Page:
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Friday, April 8, 2016

The Gift of Listening

I have a love/hate/do- you-even-exist? relationship with what I think of, respectfully, as The Great Mystery. Mostly, I don't believe in God, except when I am listening to someone with a kind of deep listening that gets me out of the way. 

This happened last week at the seder,  as I mentioned before, with a couple whose little daughter is caught in war torn Iraq. Listening to them, holding the mother as she cried, was not about me, or my pain, or my solutions. It was about them, about her, about allowing her to safely have her grief. Grief can be so hard to feel alone. It is so much better shared.  I was--at times like that I feel--as though I am a stand-in for God, a conduit for love. I am simply the hands that hold the pain. 

Last week, I ran into a woman at the grocery story. We have spoken before, at length, honestly. (I'm very bad at small talk, so mostly, I speak honestly.) She asked how I was, and I told her: I have a child with a disability. Today, it's rough. Today, I'm scared for my child. Today, I think I'm doing the parent thing very badly. 

And I felt--just for that instant, so much better. I felt connected, through her listening, to my own pain. I didn't have to run from it. I didn't have to fix it. It could just be there. I could just be there with it, with her. I felt a moment of calm, of stillness. I felt--witnessed.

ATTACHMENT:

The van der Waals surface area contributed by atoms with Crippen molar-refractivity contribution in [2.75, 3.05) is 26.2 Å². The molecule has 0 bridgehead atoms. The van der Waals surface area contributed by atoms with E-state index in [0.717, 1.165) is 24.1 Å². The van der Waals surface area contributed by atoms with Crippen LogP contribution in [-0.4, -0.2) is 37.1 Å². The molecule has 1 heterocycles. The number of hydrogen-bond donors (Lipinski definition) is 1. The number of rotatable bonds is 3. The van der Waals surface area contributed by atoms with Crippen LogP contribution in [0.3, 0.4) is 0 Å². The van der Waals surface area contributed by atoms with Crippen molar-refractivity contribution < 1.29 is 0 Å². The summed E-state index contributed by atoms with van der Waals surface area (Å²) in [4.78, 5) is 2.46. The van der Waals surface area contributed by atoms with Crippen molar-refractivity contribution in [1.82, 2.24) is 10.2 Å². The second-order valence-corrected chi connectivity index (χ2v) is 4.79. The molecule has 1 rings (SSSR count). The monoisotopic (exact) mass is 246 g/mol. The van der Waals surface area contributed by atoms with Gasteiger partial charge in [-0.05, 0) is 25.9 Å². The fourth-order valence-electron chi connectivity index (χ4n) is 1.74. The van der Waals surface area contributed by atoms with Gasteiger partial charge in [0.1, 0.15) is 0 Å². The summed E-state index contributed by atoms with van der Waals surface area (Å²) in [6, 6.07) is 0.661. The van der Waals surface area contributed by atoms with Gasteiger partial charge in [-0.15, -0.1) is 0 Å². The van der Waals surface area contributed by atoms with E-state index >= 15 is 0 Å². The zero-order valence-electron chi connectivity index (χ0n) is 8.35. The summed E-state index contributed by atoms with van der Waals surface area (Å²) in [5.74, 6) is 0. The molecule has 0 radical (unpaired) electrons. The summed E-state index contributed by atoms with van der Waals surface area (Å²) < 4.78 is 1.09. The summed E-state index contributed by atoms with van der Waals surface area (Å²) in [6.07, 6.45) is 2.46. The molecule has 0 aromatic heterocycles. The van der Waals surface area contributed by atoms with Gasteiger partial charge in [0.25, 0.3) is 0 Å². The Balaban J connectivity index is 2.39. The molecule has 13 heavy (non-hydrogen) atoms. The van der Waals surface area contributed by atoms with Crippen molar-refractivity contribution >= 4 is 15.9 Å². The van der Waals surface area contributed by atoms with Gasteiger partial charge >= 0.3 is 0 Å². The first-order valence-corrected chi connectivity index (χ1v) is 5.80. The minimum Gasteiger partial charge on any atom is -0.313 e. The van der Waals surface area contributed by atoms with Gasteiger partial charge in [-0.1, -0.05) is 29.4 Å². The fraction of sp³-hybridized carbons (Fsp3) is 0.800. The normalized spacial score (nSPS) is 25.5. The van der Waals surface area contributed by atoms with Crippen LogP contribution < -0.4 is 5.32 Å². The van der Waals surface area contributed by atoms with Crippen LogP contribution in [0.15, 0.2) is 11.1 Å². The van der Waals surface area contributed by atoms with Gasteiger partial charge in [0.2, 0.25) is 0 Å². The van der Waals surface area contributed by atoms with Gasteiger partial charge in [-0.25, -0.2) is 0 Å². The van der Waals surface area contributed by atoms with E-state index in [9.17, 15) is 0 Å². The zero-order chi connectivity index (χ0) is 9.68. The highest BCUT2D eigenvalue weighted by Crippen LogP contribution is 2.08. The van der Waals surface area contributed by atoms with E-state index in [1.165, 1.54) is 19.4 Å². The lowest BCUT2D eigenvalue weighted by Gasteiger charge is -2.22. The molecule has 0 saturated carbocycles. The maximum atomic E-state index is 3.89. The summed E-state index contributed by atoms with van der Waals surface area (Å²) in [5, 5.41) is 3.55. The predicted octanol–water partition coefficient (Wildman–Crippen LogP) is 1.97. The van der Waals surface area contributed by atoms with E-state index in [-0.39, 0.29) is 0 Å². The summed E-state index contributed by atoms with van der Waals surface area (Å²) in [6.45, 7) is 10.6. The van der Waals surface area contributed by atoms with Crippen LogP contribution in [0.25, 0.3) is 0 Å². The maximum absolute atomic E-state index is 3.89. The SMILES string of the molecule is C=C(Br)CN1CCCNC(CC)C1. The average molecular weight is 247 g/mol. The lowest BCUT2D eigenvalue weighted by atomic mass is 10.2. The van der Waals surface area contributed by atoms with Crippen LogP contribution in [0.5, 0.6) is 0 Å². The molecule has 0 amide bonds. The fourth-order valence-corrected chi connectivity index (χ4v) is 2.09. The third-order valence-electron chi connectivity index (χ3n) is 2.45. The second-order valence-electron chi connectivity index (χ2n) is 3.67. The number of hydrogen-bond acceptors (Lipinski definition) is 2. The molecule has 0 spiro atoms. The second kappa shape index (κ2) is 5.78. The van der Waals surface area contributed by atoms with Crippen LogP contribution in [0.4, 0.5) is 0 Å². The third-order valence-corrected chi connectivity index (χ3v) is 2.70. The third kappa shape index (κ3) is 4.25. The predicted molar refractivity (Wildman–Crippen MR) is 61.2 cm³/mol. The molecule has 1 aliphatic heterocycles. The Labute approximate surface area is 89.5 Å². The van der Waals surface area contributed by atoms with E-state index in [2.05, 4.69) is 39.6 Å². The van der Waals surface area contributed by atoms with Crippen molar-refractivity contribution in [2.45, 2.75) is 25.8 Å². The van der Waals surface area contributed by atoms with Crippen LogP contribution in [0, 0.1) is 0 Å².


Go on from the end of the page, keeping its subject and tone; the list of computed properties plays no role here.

And then, she opened her mouth. To give me advice.  This thing would take care of my child's disability, she said. And when I tried to explain that she didn't understand the situation, she told me another solution. And then another, all with a warm smile and a listening face, though every word showed how little she understood the problem. 

And just like that, the rest I had felt, that moment of breath, of lightening, was gone. 

Don't get me wrong, I'm not against advice. Sometimes, we need fixing. Sometimes, people have information that will save the day. And yet--how challenging it is to know when to fix and when to listen. How often we should remember--not just with pain, but in political discussions, when speaking to someone who is trying to proselytize, and even in the confusions of daily living--that listening, in and of itself, holds such power.  

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